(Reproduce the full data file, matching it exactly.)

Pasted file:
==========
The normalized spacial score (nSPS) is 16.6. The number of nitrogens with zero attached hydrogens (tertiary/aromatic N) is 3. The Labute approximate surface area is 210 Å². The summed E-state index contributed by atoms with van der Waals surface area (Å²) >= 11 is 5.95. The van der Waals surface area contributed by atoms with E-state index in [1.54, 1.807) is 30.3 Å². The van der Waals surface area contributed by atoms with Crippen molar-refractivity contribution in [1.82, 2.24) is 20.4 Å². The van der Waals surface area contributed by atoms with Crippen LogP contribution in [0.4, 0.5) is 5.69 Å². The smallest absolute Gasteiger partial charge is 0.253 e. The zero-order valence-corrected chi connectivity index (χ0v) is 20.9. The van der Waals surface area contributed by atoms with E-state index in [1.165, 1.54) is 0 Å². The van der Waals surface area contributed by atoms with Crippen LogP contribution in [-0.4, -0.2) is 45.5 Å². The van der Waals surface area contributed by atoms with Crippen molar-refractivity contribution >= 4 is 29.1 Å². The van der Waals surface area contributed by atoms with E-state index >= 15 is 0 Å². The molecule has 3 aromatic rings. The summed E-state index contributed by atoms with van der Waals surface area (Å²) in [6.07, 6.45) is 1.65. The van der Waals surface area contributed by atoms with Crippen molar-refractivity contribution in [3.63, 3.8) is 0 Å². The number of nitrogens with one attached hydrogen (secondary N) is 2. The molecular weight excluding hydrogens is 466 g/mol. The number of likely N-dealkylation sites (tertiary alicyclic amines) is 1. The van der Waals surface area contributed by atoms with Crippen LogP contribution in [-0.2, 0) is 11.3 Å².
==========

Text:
The normalized spacial score (nSPS) is 16.6. The number of nitrogens with zero attached hydrogens (tertiary/aromatic N) is 3. The Labute approximate surface area is 210 Å². The summed E-state index contributed by atoms with van der Waals surface area (Å²) >= 11 is 5.95. The van der Waals surface area contributed by atoms with E-state index in [1.54, 1.807) is 30.3 Å². The van der Waals surface area contributed by atoms with Crippen molar-refractivity contribution in [1.82, 2.24) is 20.4 Å². The van der Waals surface area contributed by atoms with Crippen LogP contribution in [0.4, 0.5) is 5.69 Å². The smallest absolute Gasteiger partial charge is 0.253 e. The zero-order valence-corrected chi connectivity index (χ0v) is 20.9. The van der Waals surface area contributed by atoms with E-state index in [1.165, 1.54) is 0 Å². The van der Waals surface area contributed by atoms with Crippen LogP contribution in [-0.4, -0.2) is 45.5 Å². The van der Waals surface area contributed by atoms with Crippen molar-refractivity contribution >= 4 is 29.1 Å². The van der Waals surface area contributed by atoms with E-state index >= 15 is 0 Å². The molecule has 3 aromatic rings. The summed E-state index contributed by atoms with van der Waals surface area (Å²) in [6.07, 6.45) is 1.65. The van der Waals surface area contributed by atoms with Crippen molar-refractivity contribution in [3.63, 3.8) is 0 Å². The number of nitrogens with one attached hydrogen (secondary N) is 2. The molecular weight excluding hydrogens is 466 g/mol. The number of likely N-dealkylation sites (tertiary alicyclic amines) is 1. The van der Waals surface area contributed by atoms with Crippen LogP contribution in [-0.2, 0) is 11.3 Å².